In essay writing, a good conclusion creates for the reader the feeling that resolution has been achieved, and resolution provides a sense of balance to the essay's "narrative."Essays follow a pattern of organization that structures the development of ideas, both for the writer and the reader.
Regardless of the mode of that pattern (process analysis; comparison-contrast; classification-division; descriptive-narrative; etc.), most essays have an introduction:one or more paragraphs that "bookend" the discussion on the front end.
A topic, however, is selected from a range of topics that fall under the heading of a subject.
Another way to express balance and resolution in a conclusion is by demonstrating to the reader how your topic relates to others:to reveal the system of ideas in which your topic exists.
Example of an Externalizing Conclusion: CONCLUDING REMARKSWhile a college composition instructor may encourage you to explore different methods of writing conclusions, other instructors may have their own course-related agendas, and they may insist that a certain formula be used in your writing.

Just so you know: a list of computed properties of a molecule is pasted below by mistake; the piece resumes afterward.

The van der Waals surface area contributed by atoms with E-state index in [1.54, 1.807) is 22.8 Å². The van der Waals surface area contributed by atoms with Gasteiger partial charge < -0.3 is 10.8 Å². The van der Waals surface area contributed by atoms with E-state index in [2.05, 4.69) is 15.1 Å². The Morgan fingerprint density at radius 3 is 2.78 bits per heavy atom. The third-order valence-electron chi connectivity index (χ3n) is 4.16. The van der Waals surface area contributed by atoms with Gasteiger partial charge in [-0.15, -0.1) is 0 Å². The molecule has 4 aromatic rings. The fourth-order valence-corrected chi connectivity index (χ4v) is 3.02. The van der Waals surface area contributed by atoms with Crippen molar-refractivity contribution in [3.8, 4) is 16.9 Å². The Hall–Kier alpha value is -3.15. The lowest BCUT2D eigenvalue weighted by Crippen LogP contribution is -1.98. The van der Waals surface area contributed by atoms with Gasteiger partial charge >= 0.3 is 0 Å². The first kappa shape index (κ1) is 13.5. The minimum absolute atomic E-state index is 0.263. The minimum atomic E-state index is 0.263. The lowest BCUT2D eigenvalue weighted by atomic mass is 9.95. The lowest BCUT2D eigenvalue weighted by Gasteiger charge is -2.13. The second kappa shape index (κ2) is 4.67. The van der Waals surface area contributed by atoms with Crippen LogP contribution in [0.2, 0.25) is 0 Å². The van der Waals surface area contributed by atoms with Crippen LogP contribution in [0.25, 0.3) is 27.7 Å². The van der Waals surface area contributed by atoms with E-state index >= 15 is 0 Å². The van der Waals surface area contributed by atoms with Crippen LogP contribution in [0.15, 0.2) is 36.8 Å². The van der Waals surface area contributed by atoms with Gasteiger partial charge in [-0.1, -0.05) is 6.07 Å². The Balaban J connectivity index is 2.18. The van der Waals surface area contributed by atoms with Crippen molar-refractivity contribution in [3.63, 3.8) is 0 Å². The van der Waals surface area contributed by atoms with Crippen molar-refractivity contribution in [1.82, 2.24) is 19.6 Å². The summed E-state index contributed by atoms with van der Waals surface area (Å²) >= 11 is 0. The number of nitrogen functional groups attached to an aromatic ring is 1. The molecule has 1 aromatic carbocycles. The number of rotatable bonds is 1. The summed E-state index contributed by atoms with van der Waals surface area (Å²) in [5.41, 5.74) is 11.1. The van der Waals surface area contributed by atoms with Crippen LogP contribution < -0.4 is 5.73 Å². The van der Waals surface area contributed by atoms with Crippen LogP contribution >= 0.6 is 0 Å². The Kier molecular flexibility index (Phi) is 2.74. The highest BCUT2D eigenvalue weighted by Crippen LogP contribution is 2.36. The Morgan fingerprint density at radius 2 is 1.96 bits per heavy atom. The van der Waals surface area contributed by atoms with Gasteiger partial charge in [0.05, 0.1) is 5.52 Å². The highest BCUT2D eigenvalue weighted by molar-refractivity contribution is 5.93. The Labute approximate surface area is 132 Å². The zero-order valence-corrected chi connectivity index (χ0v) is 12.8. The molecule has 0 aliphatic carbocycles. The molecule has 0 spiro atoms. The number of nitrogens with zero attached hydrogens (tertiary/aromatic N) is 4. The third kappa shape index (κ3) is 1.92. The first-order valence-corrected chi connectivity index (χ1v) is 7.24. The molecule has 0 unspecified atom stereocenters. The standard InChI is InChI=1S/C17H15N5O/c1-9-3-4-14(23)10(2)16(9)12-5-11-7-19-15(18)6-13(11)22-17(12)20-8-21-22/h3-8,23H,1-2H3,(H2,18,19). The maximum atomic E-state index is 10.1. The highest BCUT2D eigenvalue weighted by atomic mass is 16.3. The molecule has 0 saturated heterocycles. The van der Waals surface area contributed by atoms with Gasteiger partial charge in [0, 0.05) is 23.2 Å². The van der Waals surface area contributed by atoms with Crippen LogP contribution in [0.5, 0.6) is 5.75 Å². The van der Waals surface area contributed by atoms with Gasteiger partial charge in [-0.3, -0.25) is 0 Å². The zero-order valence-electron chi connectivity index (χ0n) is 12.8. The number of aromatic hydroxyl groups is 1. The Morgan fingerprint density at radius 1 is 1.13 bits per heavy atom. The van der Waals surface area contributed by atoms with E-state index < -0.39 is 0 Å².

Be careful to choose a method of conclusion that follows the guidelines of an essay or research paper assigned by your instructor.The satisfaction of such a conclusion comes from feeling that a single idea is balanced against others, and that the world of ideas in the essay is balanced with the world of ideas outside of it.A conclusion is best explained by comparing or contrasting it with the introduction to which it is symmetrical.The opening line sets a stage of intrigue and the closing line makes the final mark; don’t miss the chance to leave a lasting impression.The closing line can tie your story up in a neat little bow or leave admissions lingering, wanting for more.Because readers look for symmetry, they enjoy one or more paragraphs at the back end of the essay--the other "bookend" to give the essay's structure its harmonious balance.Here's another analogy to help put this idea into perspective:filmmaking.Example of an Editorial Conclusion: Effective for essays that focus on single issues part of broader complex topics and essays with potential for frequent digressions Perfect for short essays and longer essays, alike, a conclusion with a transition to an external, but relevant, topic can leave readers thinking in a new direction.In fact, such a conclusion is actually a new introduction and thesis that the reader could develop into an extended discussion--a kind of "reverse hook" or transition to another potential essay.They leave the reader feeling as though an essay is rounded off, polished, balanced and symmetrical.Why readers demand this effect is up for debate, but here are some ways to think about that polish: As in paragraph development, sequencing provides a "flow" of ideas and a coherent pattern of development to an essay.